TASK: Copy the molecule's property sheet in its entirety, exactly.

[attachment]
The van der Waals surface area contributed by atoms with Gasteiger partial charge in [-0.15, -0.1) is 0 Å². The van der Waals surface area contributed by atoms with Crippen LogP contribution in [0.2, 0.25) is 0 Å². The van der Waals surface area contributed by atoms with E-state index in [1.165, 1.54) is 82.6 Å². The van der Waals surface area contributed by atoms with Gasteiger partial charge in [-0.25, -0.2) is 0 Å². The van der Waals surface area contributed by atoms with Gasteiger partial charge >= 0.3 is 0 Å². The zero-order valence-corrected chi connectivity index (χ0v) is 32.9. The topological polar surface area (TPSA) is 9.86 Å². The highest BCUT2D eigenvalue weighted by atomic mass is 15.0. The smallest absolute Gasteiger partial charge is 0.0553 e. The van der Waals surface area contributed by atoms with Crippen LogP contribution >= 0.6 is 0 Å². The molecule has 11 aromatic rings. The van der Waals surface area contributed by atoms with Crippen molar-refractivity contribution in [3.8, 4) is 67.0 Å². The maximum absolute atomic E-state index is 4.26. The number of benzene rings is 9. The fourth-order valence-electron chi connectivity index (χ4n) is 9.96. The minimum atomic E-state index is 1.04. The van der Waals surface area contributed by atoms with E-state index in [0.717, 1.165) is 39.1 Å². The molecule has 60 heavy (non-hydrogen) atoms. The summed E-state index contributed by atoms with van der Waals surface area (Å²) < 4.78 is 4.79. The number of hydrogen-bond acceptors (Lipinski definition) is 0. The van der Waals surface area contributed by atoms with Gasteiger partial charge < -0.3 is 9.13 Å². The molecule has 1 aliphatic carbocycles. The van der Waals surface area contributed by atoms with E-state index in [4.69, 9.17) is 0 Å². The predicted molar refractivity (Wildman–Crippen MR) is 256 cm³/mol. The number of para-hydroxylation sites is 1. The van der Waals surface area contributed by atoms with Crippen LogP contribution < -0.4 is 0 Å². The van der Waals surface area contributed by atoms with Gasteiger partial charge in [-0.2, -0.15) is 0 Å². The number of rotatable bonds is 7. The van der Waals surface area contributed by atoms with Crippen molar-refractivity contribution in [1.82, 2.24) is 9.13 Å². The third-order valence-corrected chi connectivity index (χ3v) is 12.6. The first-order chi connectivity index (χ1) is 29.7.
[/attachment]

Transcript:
The van der Waals surface area contributed by atoms with Gasteiger partial charge in [-0.15, -0.1) is 0 Å². The van der Waals surface area contributed by atoms with Crippen LogP contribution in [0.2, 0.25) is 0 Å². The van der Waals surface area contributed by atoms with E-state index in [1.165, 1.54) is 82.6 Å². The van der Waals surface area contributed by atoms with Gasteiger partial charge in [-0.25, -0.2) is 0 Å². The van der Waals surface area contributed by atoms with Gasteiger partial charge >= 0.3 is 0 Å². The zero-order valence-corrected chi connectivity index (χ0v) is 32.9. The topological polar surface area (TPSA) is 9.86 Å². The highest BCUT2D eigenvalue weighted by atomic mass is 15.0. The smallest absolute Gasteiger partial charge is 0.0553 e. The van der Waals surface area contributed by atoms with Crippen LogP contribution >= 0.6 is 0 Å². The molecule has 11 aromatic rings. The van der Waals surface area contributed by atoms with Crippen molar-refractivity contribution in [3.8, 4) is 67.0 Å². The maximum absolute atomic E-state index is 4.26. The number of benzene rings is 9. The fourth-order valence-electron chi connectivity index (χ4n) is 9.96. The minimum atomic E-state index is 1.04. The van der Waals surface area contributed by atoms with E-state index in [0.717, 1.165) is 39.1 Å². The molecule has 60 heavy (non-hydrogen) atoms. The summed E-state index contributed by atoms with van der Waals surface area (Å²) < 4.78 is 4.79. The number of hydrogen-bond acceptors (Lipinski definition) is 0. The van der Waals surface area contributed by atoms with Gasteiger partial charge < -0.3 is 9.13 Å². The molecule has 1 aliphatic carbocycles. The van der Waals surface area contributed by atoms with E-state index in [4.69, 9.17) is 0 Å². The predicted molar refractivity (Wildman–Crippen MR) is 256 cm³/mol. The number of para-hydroxylation sites is 1. The van der Waals surface area contributed by atoms with Crippen LogP contribution < -0.4 is 0 Å². The van der Waals surface area contributed by atoms with Gasteiger partial charge in [-0.2, -0.15) is 0 Å². The number of rotatable bonds is 7. The van der Waals surface area contributed by atoms with Crippen molar-refractivity contribution in [1.82, 2.24) is 9.13 Å². The third-order valence-corrected chi connectivity index (χ3v) is 12.6. The first-order chi connectivity index (χ1) is 29.7.